Food, health, Life
Comments 2

Magnesium Deficiency: Boost your Magnesium Levels !

Magnesium is becoming an ever important vitamin it todays world. Busy lifestyles, high stress jobs, diet and overindulgence is leading people into a dangerous territory they otherwise might not be aware of. Magnesium deficiency is becoming a talked about topic in the health world and you might shrug it off until you realise you fit into this category. 

I discovered I belonged to this category over two years ago. I was suffering from anxiety, high stress, extremely tense muscles and mood changes that were becoming noticeable to my peers. My naturopath saw that I was lacking in some key minerals, one being magnesium. I decided to buy some Ionic Magnesium to build up my bodies levels again and lessen the symptoms I was having.

Magnesium deficiency is caused by high stress on the body, poor diet, excess alcohol and coffee consumption, and our busy modern lifestyles. Magnesium is responsible for many functions within the body that are important to carry out its processes. Magnesium deficiency can be tested through a blood test but some researchers argue that the magnesium levels in your blood reflect and accurate measure of the magnesium that is present in other parts of the body including bone and muscle.

Some of the symptoms you might be experiencing from Magnesium deficiency may include: Muscle twitches, cramps and tightness. Insomnia, anxiety and behavioural disturbances or changes. headaches, pain and sleeping problems. Increased PMS symptoms, brain fog and more. Because these symptoms fall into the general category they may not be noticed or linked to Magnesium deficiency straight away.

Magnesium deficiency and most health problems can be aided by diet. Magnesium rich foods are important to keep our bodies levels up. People with a deficiency may not be having enough of these foods because of poor food and diet choices. Also excessive alcohol and coffee consumption can lessen the amount of magnesium in the body that is trying to be absorbed in different parts of our body due to increased passing of bodily fluids. A great way to up magnesium levels without the use of supplements is to focus on eating nuts and seeds such as brasil nuts ,almonds, cashews, sunflower and sesame seeds. Also leafy greens such as spinach and silverbeet are also high in magnesium and other essential minerals and nutrients we need to support our body with. Bran, wheat and oats also have a great level of magnesium as well as beans. Focusing on these food types and integrating them into your daily meals or adding them to lunch or dinner is a great way to give yourself a boost.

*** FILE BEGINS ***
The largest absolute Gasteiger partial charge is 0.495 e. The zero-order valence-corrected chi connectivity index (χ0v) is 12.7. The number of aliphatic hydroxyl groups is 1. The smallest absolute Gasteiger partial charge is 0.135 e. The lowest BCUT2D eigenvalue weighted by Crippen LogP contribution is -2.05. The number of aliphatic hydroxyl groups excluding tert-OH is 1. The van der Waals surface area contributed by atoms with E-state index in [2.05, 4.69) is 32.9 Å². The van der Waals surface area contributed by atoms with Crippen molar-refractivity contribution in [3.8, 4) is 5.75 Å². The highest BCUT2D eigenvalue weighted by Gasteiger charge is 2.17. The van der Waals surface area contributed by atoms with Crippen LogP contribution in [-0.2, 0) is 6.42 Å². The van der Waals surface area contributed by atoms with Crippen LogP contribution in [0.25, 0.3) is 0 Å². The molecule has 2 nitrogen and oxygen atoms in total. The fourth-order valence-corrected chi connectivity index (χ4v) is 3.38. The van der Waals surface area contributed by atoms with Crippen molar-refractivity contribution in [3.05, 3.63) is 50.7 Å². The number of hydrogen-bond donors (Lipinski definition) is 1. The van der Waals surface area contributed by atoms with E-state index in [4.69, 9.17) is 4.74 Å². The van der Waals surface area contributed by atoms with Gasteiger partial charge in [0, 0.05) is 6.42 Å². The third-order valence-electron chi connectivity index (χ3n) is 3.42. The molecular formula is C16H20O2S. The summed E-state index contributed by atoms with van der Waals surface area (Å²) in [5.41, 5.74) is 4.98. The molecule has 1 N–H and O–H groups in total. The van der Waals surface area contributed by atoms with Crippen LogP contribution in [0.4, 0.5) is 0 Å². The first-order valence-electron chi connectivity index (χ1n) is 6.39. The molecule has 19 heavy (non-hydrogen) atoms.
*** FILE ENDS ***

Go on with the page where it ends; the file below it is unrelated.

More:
If you feel like a dietary change is not enough you can try a supplement. I love the Go Healthy Range Because it is a New Zealand range and the formulas for many of their supplements are extremely potent and are made with clean ingredients. GO Magnesium 1-A-Day contains a highly bioavailable form of Magnesium, naturally sourced from seawater and extracted from the clean waters off the Irish coast. Go healthy take pride in providing potent effective and clean ingredients form sources within New Zealand and abroad.

I have been taking Go Healthy Magnesium for a long while now and it’s the best magnesium supplement I have tried along with The BioTrace Concentrated mineral drops which you can add to water. I take it everyday and sometimes if I am having trouble sleeping I will take it 30 minutes before I go to bed instead of during the day. I have noticed a considerable difference in my mood, muscle tension, headache frequency and the ability to relax and have a decent sleep.

If you would like to win a bottle of Go Healthy Go Magnesium 1-a-day go to Facebook and find the competition post.!! Thanks to Bare PR and Go Healthy NZ !!

Note: This is based on my own research and existing materials and studies, I am not a healthcare professional and if you have concerns contact a trusted professional.

Information sourced from:

Vormann, J. (2003). Magnesium: Nutrition and metabolism. Molecular Aspects of Medicine, 24(1), 27-37. doi:10.1016/S0098-2997(02)00089-4

Rude, R. K. (1998), Magnesium Deficiency: A Cause of Heterogenous Disease in Humans. J Bone Miner Res, 13: 749–758. doi: 10.1359/jbmr.1998.13.4.749


  1. Great post Rochelle! I think I might need to look into this – never realised what a big part Magnesium played and the sort of effects it had! Unfortunately I have more than 1…will try a supplement 🙂 X Kershia (

Tell me what you think!

Please log in using one of these methods to post your comment: Logo

You are commenting using your account. Log Out /  Change )

Google photo

You are commenting using your Google account. Log Out /  Change )

Twitter picture

You are commenting using your Twitter account. Log Out /  Change )

Facebook photo

You are commenting using your Facebook account. Log Out /  Change )

Connecting to %s